Oh yes! Not for the poorest though, those smooth classic lines of architectural beauty inspired by altruistic reason rather than by selfish and egotistical expediency; those buildings that could have been constructed with safety and comfort in mind, that could somehow have revived hope in the daily lives of people struggling to make ends meet.

Today I am dismayed at the obscene value of property in that borough, the disparity of extreme wealth and poverty, and I think something has to give.

I would urge the Government and local councils to take a good hard look at what is happening to housing in London; to the psychological, emotional and physical wellbeing of the majority of the people who live and work in it, and for the families who search for a life worth living.

The Grenfell Tower is a symbol, a tragedy of the years of urban housing decay and degradation, and of what is sinister and totally unacceptable right now about rampant free-market capitalism.

Rosemary Collins
Australia

Theresa May’s inability to speak to the public is a concern

What on earth is wrong with Theresa May? Has she an incipient pathological fear of the public? Or is she very badly advised?

A prime minister should not visit a scene of devastation (Grenfell Tower) and then not also meet and talk to the victims. If Jeremy Corbyn, the Queen and Prince William can manage it, why can't she?

It was the same during the election campaign; she steadfastly refused to engage in any public dialogue or debate with her opponents. Although she repeatedly said she was out, meeting and talking to the public, she was doing no such thing. Her meetings were with carefully selected Conservative voters in closed venues.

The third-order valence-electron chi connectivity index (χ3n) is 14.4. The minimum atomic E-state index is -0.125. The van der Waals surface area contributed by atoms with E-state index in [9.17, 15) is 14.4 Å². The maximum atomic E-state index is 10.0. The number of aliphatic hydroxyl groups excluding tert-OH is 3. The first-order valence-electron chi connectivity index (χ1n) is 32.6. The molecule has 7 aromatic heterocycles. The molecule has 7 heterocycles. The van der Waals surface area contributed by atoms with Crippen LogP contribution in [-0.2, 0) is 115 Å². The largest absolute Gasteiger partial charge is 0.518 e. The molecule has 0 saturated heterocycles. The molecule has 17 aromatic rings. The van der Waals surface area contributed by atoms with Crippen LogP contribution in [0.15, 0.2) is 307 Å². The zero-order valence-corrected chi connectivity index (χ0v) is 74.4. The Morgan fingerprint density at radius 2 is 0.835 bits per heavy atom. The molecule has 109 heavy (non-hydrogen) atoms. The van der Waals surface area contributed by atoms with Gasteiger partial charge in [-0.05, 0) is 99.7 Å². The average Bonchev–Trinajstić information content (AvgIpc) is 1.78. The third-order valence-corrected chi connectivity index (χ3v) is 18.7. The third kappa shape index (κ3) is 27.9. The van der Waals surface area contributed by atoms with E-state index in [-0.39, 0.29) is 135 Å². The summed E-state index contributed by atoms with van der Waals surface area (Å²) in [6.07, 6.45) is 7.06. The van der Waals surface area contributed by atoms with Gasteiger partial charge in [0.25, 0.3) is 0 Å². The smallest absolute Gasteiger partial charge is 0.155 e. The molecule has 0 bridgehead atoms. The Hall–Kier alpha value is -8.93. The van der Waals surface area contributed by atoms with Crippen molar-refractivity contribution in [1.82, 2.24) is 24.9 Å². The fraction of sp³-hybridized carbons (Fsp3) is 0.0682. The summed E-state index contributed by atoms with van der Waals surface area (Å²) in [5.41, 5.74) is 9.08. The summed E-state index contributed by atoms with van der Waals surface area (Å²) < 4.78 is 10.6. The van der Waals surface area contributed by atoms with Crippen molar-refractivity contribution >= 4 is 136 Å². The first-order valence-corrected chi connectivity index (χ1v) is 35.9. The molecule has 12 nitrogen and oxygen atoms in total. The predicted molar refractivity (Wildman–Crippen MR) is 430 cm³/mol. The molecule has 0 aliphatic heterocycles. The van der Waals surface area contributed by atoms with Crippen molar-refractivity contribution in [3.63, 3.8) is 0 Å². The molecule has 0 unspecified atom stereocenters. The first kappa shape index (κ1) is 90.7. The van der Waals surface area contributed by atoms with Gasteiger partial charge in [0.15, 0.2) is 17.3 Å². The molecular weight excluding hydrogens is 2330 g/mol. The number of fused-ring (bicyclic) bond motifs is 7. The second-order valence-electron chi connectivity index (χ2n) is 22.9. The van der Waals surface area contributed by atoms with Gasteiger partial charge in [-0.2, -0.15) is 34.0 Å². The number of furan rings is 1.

Theresa May is beyond a joke: she cares little for the electorate and much for her position.

Fiona Coombes
Clitheroe

Why did the Tories choose Theresa May?

If Theresa May is such a poor communicator and so deserving of all the opprobrium heaped upon her, why did so many Tory MPs vote for her as leader less than a year ago?

Edward Thomas
​Eastbourne

Trump’s new Cuba policy opens the door for post-Brexit elderly care

Trump's retreat on US relationships with Cuba presents us with a wonderful post-Brexit opportunity to ease our elderly care problems. The Cuban climate is warm all year round, but not extreme. Medical care is excellent. The Cuban people are friendly and generally well-educated, and many speak English. They would give their right arms for half the wage that a UK carer receives.

I suggest an export drive to rehouse elderly UK citizens including a luxury relocation cruise to get there. Internet access is much improved nowadays for talking to relatives, and what a wonderful place for visiting gran or granddad once a year funded by the proceeds of selling expensive UK properties. I’d offer myself, aged 68, up for relocation straight away.

Patrick Cosgrove
Bucknell